Nigeria’s economy faces continuous decline in investment inflows ahead 2019 elections, some analysts who spoke with BusinessDay say.
Their projections follow recent decline in the capital importation numbers, second quarter of 2018, and especially as cloud of uncertainties surrounding the 2019 elections increases averseness to investing in the rebounding economy.
Data released by the National Bureau of Statistics (NBS) for the second quarter of 2018 show the first slide in total value of capital importation into Nigeria, since the economy returned to growth after a difficult recession.
Capital importation dropped by 12.53 percent from $6.3 billion in the first quarter of the year to $5.5 billion in the second quarter of 2018.
Foreign Portfolio Investment (FPI), a very important component of the country investments, while maintaining its position as the largest contributor to capital importation fell by 9.76 percent and, according to data tracked by BusinessDay, has continued to dwindle month-on-month beginning with N318.3 billion in May 2018 to N133.84 billion recorded in August of the same year.
As the nation approaches major political change with the upcoming 2019 general elections, analysts and financial insiders say that further drop in capital importation is to be expected.
Johnson Chukwu, managing director, Cowry Assets Limited, echoes the same sentiments, stating that although capital importation fluctuates, the peculiar situation of the elections is bound to have a negative impact on it.
“Capital importation doesn’t follow a particular pattern. However, as we move into the election year, we should expect it to diminish as those bringing in capital either for investment or remittance purposes might hold back, because investors are always sceptical about investment into countries experiencing political change.”
Chukwu says in the face of this fall, home remittances may still hold strong, as “Home remittances might be neutral in the sense that since its reliant on the economy of other countries where they come from like the UK and US, which have remained buoyant, it would stay strong even as people send money to support their families.”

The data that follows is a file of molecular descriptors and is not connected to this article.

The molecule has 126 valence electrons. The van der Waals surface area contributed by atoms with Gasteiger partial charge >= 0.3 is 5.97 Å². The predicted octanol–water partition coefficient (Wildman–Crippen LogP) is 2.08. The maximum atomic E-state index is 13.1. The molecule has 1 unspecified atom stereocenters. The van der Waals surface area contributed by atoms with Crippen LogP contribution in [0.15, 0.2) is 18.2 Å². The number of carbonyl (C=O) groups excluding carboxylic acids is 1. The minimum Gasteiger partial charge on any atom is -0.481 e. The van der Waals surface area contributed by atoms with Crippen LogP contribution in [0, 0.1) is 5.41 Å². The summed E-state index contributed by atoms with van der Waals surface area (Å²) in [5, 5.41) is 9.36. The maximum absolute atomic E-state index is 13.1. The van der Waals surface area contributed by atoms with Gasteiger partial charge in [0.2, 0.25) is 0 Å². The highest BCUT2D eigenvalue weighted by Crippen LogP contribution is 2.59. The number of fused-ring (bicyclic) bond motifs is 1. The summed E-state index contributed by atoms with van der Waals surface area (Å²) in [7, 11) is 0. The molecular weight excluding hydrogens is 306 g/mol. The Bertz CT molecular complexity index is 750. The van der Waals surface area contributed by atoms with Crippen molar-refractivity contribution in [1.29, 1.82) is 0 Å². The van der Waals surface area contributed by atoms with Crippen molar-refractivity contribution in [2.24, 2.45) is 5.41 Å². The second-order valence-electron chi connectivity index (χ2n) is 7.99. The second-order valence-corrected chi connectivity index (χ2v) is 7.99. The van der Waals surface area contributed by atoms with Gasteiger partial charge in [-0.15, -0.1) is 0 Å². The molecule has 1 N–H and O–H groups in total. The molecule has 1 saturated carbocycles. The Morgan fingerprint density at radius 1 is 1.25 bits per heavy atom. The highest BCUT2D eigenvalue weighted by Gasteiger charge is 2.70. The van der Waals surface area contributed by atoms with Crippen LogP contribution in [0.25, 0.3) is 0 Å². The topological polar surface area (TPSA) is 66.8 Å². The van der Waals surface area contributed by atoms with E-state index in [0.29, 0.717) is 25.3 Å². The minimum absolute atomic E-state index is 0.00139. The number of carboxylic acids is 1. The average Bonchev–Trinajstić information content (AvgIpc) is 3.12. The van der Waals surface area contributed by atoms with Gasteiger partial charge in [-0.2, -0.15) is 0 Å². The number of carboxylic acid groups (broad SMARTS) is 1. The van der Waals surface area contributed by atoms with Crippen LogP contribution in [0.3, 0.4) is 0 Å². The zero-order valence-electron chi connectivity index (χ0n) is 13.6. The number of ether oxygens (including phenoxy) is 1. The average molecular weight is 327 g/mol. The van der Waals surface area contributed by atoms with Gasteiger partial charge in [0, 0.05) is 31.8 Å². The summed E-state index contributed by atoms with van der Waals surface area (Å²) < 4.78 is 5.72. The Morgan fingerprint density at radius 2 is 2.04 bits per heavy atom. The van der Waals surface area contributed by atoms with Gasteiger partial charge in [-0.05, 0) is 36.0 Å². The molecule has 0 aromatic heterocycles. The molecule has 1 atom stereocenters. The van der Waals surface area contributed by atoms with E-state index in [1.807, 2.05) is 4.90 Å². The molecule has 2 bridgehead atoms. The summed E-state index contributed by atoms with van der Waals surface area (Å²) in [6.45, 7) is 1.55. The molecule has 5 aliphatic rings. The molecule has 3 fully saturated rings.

Chukwu, however, is hopeful that the planned $2.4 billion Eurobond issuance to help fund part of the 2018 budget might be a one off flow capable of distorting capital importation decline, “although investors would require yields that would compensate the risk that comes with the high 9 percent interest rate.”
Following the release of the 2019 Doing Business Index released by the World Bank, which saw Nigeria fall to 146 out of a ranking of 190 countries despite an ease of doing business score of 52.89, there are even more fears that this new development would likely deter foreign investors.
He, however, foresees that investment inflows could rebound after the elections, but then, dependent on whether the process will be properly managed and fair.
“I expect the decline to slow down and eventually reverse after the elections, if it is handled carefully. Confidence will be returned to investors if turmoil doesn’t follow after the elections and losers accept defeat, the elections have to be free and fair,” he says.
With statistics showing a decline in the contribution of the Oil and Gas sector to GDP between the first and second quarters, Tope Fasua, a financial analysts/CEO, Global Analytics Consulting Limited, fears that apart from the direct impact of the uncertainties surrounding the upcoming elections, the continued drag on the passage of the Petroleum Industry Governance Bill (PIGB) is another major threat to Foreign Direct Investments (FDI) into the economy.
“Most FDIs go into oil and gas, and with the PIGB still hanging, there is cause for worry because it doesn’t show that we are ready for business, especially in this period of record increase in crude oil price which stands at almost $80 per barrel,” Fasua says.
In October 2018, the Central Bank of Nigeria (CBN) recorded the steepest $2 billion drop in foreign reserves since February 2015, settling at $42.06 billion. According to Fasua, this can be described as a repercussion of the drop in capital importation.
“The fall in capital importation is going to put pressure on the naira as CBN reserves have fallen over time in their bid to defend and stabilise the naira at different times this year,” he states.
On actions that could be taken to pull the economy out of its current situation, analysts have called on the government to avoid intervening as factors are set to play out in the long run.
“I’m very pragmatic about these things and there are times when all you can do is hunker-down and see how everything plays out, there might be no need to influence the system,” Fasua says.